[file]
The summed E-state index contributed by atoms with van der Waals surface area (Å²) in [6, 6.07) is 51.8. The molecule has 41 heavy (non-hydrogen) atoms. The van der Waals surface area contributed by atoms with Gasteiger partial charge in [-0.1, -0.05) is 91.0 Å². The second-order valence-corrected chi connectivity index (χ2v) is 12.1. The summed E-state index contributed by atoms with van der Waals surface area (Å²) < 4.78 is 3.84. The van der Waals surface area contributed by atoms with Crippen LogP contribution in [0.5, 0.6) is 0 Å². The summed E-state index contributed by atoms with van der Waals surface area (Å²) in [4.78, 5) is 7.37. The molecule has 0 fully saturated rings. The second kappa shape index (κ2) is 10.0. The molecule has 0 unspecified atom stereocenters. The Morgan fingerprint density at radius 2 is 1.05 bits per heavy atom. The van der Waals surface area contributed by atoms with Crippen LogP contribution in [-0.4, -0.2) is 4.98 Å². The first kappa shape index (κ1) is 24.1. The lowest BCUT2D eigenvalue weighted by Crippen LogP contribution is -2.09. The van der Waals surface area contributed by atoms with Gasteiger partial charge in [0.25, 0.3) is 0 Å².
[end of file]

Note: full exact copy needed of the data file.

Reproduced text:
The summed E-state index contributed by atoms with van der Waals surface area (Å²) in [6, 6.07) is 51.8. The molecule has 41 heavy (non-hydrogen) atoms. The van der Waals surface area contributed by atoms with Gasteiger partial charge in [-0.1, -0.05) is 91.0 Å². The second-order valence-corrected chi connectivity index (χ2v) is 12.1. The summed E-state index contributed by atoms with van der Waals surface area (Å²) < 4.78 is 3.84. The van der Waals surface area contributed by atoms with Crippen LogP contribution in [0.5, 0.6) is 0 Å². The summed E-state index contributed by atoms with van der Waals surface area (Å²) in [4.78, 5) is 7.37. The molecule has 0 fully saturated rings. The second kappa shape index (κ2) is 10.0. The molecule has 0 unspecified atom stereocenters. The Morgan fingerprint density at radius 2 is 1.05 bits per heavy atom. The van der Waals surface area contributed by atoms with Crippen LogP contribution in [-0.4, -0.2) is 4.98 Å². The first kappa shape index (κ1) is 24.1. The lowest BCUT2D eigenvalue weighted by Crippen LogP contribution is -2.09. The van der Waals surface area contributed by atoms with Gasteiger partial charge in [0.25, 0.3) is 0 Å².